About the Author:  Luke O’Neill, formerly a newspaper reporter and copy editor, is an editor at Business Wire Boston. He has nearly 15 years of communications experience and a master’s degree in journalism. 




PR Pros, Journalists Tackle Latest AP Stylebook

PR Pros, Journalists Tackle Latest AP Stylebook.

Image of PR Pros, Journalists Tackle Latest AP StylebookBy Luke O’Neill, Editor, Business Wire

June 4, 2014

Earlier this year, The Associated Press style editors created quite a disturbance in the journalistic Force when they announced changes to their stylebook. AP style purists, myself included, were aghast.

The word “over” is now acceptable in all cases to indicate greater numerical value. Previously, the phrase “more than” was the preferred term. So you can now write: “Salaries went up over $20 a week“instead of “more than $20.”

The “over” vs. “more than” decision, announced at the American Copy Editors Society conference in March, reportedly elicited gasps from the audience. The reactions since then have ranged from outrage – some of it tongue-in-cheek – to a get-over-it mentality.

But that was only one of many recent changes, some of which were accepted more easily than others. One approved change was in the format of state names within articles. AP style editors announced in April that state names would now be spelled out within the body of stories to ensure consistency in domestic and international stories.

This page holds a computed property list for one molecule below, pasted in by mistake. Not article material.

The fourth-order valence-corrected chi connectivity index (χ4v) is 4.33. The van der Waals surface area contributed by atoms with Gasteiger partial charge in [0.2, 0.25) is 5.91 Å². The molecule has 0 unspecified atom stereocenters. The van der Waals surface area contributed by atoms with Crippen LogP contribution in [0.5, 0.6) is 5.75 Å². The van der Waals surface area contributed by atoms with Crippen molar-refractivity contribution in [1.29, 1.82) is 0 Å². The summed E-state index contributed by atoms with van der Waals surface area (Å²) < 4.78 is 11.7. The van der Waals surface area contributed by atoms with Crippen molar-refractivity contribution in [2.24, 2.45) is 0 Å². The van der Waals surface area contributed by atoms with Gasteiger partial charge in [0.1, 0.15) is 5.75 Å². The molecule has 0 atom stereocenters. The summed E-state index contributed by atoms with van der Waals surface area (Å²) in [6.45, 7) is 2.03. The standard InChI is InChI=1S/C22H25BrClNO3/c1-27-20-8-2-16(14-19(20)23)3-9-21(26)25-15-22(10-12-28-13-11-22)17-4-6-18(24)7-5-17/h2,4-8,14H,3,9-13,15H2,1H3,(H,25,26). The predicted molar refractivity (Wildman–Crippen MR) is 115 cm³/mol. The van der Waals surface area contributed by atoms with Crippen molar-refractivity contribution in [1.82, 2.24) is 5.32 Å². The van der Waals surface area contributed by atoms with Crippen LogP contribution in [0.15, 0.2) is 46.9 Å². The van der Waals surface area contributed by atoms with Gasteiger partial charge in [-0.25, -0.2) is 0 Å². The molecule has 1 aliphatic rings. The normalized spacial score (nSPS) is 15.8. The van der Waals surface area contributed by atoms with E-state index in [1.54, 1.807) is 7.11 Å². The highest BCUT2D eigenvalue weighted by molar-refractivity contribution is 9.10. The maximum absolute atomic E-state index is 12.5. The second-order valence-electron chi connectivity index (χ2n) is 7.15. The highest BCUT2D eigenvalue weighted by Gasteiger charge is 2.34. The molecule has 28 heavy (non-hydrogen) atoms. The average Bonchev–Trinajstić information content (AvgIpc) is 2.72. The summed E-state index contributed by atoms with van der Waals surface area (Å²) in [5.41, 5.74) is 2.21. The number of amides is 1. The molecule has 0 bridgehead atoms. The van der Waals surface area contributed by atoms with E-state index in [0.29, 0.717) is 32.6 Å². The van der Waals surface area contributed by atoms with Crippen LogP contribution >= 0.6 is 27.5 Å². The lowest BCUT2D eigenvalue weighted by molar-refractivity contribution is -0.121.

And, in case you missed it, the AP Stylebook 2014 print edition just launched May 28.

Style Matters

If the (over)reactions to the style changes has taught us anything it is that style matters and is deeply valued by news editors.

As we at Business Wire frequently discuss, public relations professionals who speak the media’s language continue to garner greater credibility among journalists. AP style is important for both writer and reader as it encourages consistency and clarity.

AP style is a “foundation to which communicators can refer when creating content,” Mark McClennan, senior vice president at PR firm MSLGROUP Boston and Public Relations Society of America national treasurer, wrote in an email.

It is important to note that although  AP ruled the word “over” as  acceptable to indicate greater numerical value – its usage isnot mandatory. You can still use “more than.” I suggest you turn a blind eye to the AP’s change and reserve “over” for spatial relationships.

The AP said “over” is acceptable because it evolved and became common usage. The change is noteworthy since it is a style element that appears so often in editorial copy.

In a blog, McClennan urged the AP to reconsider its “over” ruling. He does not agree with the reason for the change and encourages PR pros to keep using “more than.”

“I am very disappointed with the recent AP Stylebook changes,” said McClennan,. “AP was clear in many of these changes that they were broadening what is acceptable, not eliminating past practice.”

Getting Over ‘Over’

The Columbia Journalism Review noted that “over” has been in use for centuries when referring to quantities.